Unless there is a showing of collusion between the two (joint enterprise under the single-actor case law) how can their individual, wholly unconnected acts sum up to infringement?

      1. Greg, just read Univis Lens. The Supreme Court deemed the making of the patented bifocal lens like a method claim, with the lens blanks embodying the invention. Their sale to finishers who performed the last step in the process completed the infringement. Nevertheless, the sale itself was deemed contributory.

        The lens finishers were independent actors.

        1. Ah, got it. So you mean that Akamai V restored the law to where it had been under Univis Lens? That makes sense. Thanks for clarifying.

          1. How did it get to a point such that it needed to be restored?

            (not snark)

          2. After further reflection, I do not think that my 7.2.1.1 is correct. Even pre-Akamai V, the lens grinders from Univis Lens would still have been §271(a) infringers under Muniauction. They were contracting with the blank sellers, and contract privity has always been enough to satisfy the single-actor rule.

            In other words, I am still lost as to how the single-actor rule is supposed to be problematic. Really, how could patent law work at all without the single-actor rule?

            1. Why should there be a single-actor rule?

              First, provide a straight up answer.

              Then, take a step back, review the Lemley view that innovation has become a GROUP activity, and then revisit your answer with the notion that IF a group effect occurs on one side of the coin, than why should there NOT be a mirror of a group effect on the other side of the coin?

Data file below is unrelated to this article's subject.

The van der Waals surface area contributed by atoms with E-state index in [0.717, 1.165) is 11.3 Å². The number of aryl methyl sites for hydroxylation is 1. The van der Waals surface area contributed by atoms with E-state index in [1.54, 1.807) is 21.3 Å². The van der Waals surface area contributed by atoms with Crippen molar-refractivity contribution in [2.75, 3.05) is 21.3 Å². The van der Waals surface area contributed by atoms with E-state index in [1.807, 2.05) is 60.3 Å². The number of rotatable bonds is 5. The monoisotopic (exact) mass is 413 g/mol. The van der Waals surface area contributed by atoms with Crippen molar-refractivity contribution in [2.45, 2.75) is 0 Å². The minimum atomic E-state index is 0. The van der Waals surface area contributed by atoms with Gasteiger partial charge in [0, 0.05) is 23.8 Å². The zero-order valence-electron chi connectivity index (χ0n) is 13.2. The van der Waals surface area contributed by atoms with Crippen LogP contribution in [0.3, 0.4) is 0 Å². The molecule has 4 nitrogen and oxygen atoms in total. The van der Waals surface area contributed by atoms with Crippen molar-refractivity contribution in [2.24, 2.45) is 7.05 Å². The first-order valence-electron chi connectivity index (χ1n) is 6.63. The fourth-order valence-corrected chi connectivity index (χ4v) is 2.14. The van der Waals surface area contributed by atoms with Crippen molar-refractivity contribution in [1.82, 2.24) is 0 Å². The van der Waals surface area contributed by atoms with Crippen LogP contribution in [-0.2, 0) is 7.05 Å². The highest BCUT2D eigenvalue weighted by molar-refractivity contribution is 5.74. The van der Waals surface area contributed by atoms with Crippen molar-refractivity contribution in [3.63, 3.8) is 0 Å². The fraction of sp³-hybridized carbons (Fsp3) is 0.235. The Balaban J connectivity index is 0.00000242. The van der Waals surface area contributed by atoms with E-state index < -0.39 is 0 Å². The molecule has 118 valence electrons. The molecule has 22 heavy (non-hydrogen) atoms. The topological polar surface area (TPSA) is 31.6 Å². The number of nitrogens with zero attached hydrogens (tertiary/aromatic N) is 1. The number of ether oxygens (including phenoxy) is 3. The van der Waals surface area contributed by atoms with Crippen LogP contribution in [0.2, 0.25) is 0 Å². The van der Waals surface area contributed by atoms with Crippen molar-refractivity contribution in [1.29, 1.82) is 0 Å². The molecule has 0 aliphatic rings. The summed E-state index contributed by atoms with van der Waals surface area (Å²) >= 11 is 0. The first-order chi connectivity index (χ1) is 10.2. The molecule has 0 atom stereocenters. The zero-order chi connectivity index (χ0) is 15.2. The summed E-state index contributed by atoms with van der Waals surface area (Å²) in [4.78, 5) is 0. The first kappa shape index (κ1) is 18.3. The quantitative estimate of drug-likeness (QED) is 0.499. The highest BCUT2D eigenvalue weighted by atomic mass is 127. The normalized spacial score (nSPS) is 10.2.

I already “get” that Malcolm’s view that anything positive for a patent holder must necessarily be (somehow) “bad,” but I am asking for some thoughtful reflection and incorporation of the viewpoint of someone “from the other side of the fence” when it comes to patent proclivities. There is some “goose and gander” reconciliation that should occur, eh?

            2. Please Pardon the Potential (re)Post:

              Why should there be a single-actor rule?

              First, provide a straight up answer.

              Then, take a step back, review the Lemley view that innovation has become a GROUP activity, and then revisit your answer with the notion that IF a group effect occurs on one side of the coin, than why should there NOT be a mirror of a group effect on the other side of the coin?